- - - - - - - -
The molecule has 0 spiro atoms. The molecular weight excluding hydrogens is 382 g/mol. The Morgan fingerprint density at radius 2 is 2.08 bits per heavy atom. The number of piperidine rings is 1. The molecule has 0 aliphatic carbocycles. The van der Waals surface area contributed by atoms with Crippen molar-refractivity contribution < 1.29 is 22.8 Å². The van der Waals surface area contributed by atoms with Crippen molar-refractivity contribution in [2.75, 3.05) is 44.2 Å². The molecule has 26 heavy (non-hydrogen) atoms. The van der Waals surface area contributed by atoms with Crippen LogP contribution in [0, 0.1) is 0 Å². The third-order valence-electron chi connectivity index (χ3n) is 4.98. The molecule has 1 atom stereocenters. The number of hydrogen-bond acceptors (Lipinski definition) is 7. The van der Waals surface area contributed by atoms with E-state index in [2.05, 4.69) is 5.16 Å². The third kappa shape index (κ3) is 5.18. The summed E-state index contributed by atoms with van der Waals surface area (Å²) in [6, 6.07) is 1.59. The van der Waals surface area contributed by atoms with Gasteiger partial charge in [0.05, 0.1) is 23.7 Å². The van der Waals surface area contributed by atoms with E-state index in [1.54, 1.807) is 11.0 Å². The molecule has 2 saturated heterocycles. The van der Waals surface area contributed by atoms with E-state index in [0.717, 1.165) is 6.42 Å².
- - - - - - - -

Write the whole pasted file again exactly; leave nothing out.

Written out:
The molecule has 0 spiro atoms. The molecular weight excluding hydrogens is 382 g/mol. The Morgan fingerprint density at radius 2 is 2.08 bits per heavy atom. The number of piperidine rings is 1. The molecule has 0 aliphatic carbocycles. The van der Waals surface area contributed by atoms with Crippen molar-refractivity contribution < 1.29 is 22.8 Å². The van der Waals surface area contributed by atoms with Crippen molar-refractivity contribution in [2.75, 3.05) is 44.2 Å². The molecule has 26 heavy (non-hydrogen) atoms. The van der Waals surface area contributed by atoms with Crippen LogP contribution in [0, 0.1) is 0 Å². The third-order valence-electron chi connectivity index (χ3n) is 4.98. The molecule has 1 atom stereocenters. The number of hydrogen-bond acceptors (Lipinski definition) is 7. The van der Waals surface area contributed by atoms with E-state index in [2.05, 4.69) is 5.16 Å². The third kappa shape index (κ3) is 5.18. The summed E-state index contributed by atoms with van der Waals surface area (Å²) in [6, 6.07) is 1.59. The van der Waals surface area contributed by atoms with Gasteiger partial charge in [0.05, 0.1) is 23.7 Å². The van der Waals surface area contributed by atoms with E-state index in [1.54, 1.807) is 11.0 Å². The molecule has 2 saturated heterocycles. The van der Waals surface area contributed by atoms with E-state index in [0.717, 1.165) is 6.42 Å².